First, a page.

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Elizabeth Macarthur-Onslow commissioned plans for the Stables in May 1883 and stated in a letter to P.G. King "It will be simply a single building with 6 stalls and 2 boxes very well built and chained and all fittings to be very comfortable.  I don't see the necessity for grand stables."

The architect was H.C. Kent; the builder Charles Furner; and the carpenter Herbert English.  The stables were completed in 1885 but in 1900 2 carriage bays were added to the stables.

In the 1950s the horse stalls were removed and a concrete slab installed transforming the stables into a dairy,  However during the 1960s the dairy fixtures were removed and the stables were then used for other activities including as a maintenance shed and the garaging of tractors. 

Over the years the site has featured in the movies "Smiley" and "Smiley Gets a Gun".  During the 1970s the stables were leased by the Camden Theatre Group Co--operative as a rehearsal space and the "Summer of the Seventeenth Doll" was performed there in 1981.

During the 1990s the building deteriorated, particularly after a large tree fell on the western section causing considerable damage.  However in 1995 Stage 1 of the restoration work commenced under supervising architect Peter Myers.  The restoration work included repairs to the carriage house roof; removal of the concrete slab; repairs to drainage and brick paving was partially replaced in the stables.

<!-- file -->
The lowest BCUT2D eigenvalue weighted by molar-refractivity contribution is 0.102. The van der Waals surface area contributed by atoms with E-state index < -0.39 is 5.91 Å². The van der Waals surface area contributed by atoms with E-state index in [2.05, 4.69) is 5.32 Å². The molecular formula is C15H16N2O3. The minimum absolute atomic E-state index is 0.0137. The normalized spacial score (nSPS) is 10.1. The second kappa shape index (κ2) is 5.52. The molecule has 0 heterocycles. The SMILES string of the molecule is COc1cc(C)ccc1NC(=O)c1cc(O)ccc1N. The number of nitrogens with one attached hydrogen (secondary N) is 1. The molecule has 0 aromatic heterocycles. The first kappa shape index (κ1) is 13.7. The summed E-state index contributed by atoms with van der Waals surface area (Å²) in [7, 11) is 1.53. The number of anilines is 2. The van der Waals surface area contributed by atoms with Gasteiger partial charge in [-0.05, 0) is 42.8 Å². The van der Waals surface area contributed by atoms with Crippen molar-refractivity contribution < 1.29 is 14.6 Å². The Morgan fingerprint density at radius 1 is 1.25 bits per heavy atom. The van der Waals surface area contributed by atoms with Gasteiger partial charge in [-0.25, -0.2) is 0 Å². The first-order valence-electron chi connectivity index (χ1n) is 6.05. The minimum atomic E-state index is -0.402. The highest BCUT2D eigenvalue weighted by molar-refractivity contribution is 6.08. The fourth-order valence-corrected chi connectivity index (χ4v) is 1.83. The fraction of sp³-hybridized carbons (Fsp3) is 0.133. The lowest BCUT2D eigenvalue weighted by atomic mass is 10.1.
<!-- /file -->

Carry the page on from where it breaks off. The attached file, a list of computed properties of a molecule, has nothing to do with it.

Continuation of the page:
In 2015 the Camden Park Preservation Committee completed Stage 2 of the restoration under Howard Tanner as consulting architect.  This work included the reconstruction and repairs to the carriage house doors and a wooden floating floor constructed above the original floor.  The verandah was stabilised and new guttering installed and the original cistern enlived.  A kitchen was constructed in what had once been the tack room.